The Burgeoning Bourgeoisie: Unintended Benefit of Credit Crisis?

If you’re in the mood to be (however briefly) a little more bullish this weekend — and I’m planning a post later today on healing credit market indicators — you’ll like a supplement in the current issue of The Economist. It touches on something I’ve been thinking about a great deal of late: The new bourgeoisie.

The gist: The credit crisis, for all of its awfulness, arguably had the unintended consequence — pace venture capital and the Internet in the late 1990s — of sending a tsunami of money into developing countries, from Eastern Europe, to Africa, to SE Asia, thus accelerating the pace of their entry into a new middle-class. Most of that money will be wasted, and an Eastern Europe default wave could still  put paid to the November lows in markets, but the overall effect will largely remain:  A larger cadre of the newly middle class in many emerging markets than would otherwise have been the case.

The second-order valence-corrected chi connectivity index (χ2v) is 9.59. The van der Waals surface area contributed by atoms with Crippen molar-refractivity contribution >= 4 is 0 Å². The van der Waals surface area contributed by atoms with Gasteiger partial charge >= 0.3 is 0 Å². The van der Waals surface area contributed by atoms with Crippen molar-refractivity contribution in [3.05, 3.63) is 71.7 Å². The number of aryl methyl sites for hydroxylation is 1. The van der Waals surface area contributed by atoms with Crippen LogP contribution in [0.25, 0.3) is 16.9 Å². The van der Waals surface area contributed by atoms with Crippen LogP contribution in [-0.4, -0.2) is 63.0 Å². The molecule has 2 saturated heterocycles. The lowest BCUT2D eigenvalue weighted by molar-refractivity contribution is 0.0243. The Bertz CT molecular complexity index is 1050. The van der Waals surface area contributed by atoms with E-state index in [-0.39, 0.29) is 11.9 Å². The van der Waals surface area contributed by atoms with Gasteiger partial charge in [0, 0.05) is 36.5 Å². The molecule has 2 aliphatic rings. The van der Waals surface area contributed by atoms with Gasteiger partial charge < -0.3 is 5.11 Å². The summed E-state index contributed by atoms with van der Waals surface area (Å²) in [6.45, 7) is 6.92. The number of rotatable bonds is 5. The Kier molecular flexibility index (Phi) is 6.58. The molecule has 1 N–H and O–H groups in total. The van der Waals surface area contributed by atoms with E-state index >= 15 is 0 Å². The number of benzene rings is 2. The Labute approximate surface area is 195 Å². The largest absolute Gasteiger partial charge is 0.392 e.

Check the following figures for some useful related data, As the first chart shows, the rush of capital into developing countries was correlated with the fastest pace of middle-class-ification of the world since the 1920s.

However halting the effect becomes, you ignore the force of this new wave of consumers at your peril. More here.

Related posts:

  1. More Books of 2008: A Credit Crisis Reader
  2. No Credit Crisis, Thanks. We’re Australian.
  3. Public Biotech: The Next Credit Crisis Victims
  4. Credit Crisis, Companies, and the Economic Outlook
  5. Credit Crisis Stages: It’s About the Timing